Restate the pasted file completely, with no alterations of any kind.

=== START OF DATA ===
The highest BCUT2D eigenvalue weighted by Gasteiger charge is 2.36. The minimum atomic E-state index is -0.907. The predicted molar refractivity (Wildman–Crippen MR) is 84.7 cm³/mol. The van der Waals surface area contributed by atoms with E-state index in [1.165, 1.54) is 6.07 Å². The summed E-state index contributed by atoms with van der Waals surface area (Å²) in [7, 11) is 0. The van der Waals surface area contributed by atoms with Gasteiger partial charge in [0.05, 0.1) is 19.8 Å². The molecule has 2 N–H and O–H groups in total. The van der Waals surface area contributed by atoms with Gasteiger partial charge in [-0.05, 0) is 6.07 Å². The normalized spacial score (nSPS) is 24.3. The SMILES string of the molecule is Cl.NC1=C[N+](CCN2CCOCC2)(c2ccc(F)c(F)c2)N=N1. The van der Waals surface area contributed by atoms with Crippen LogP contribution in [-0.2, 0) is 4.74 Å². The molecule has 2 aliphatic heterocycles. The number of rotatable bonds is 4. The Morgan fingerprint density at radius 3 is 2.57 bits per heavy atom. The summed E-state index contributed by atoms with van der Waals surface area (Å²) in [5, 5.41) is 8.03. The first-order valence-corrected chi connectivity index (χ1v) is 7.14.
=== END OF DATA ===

The highest BCUT2D eigenvalue weighted by Gasteiger charge is 2.36. The minimum atomic E-state index is -0.907. The predicted molar refractivity (Wildman–Crippen MR) is 84.7 cm³/mol. The van der Waals surface area contributed by atoms with E-state index in [1.165, 1.54) is 6.07 Å². The summed E-state index contributed by atoms with van der Waals surface area (Å²) in [7, 11) is 0. The van der Waals surface area contributed by atoms with Gasteiger partial charge in [0.05, 0.1) is 19.8 Å². The molecule has 2 N–H and O–H groups in total. The van der Waals surface area contributed by atoms with Gasteiger partial charge in [-0.05, 0) is 6.07 Å². The normalized spacial score (nSPS) is 24.3. The SMILES string of the molecule is Cl.NC1=C[N+](CCN2CCOCC2)(c2ccc(F)c(F)c2)N=N1. The van der Waals surface area contributed by atoms with Crippen LogP contribution in [-0.2, 0) is 4.74 Å². The molecule has 2 aliphatic heterocycles. The number of rotatable bonds is 4. The Morgan fingerprint density at radius 3 is 2.57 bits per heavy atom. The summed E-state index contributed by atoms with van der Waals surface area (Å²) in [5, 5.41) is 8.03. The first-order valence-corrected chi connectivity index (χ1v) is 7.14.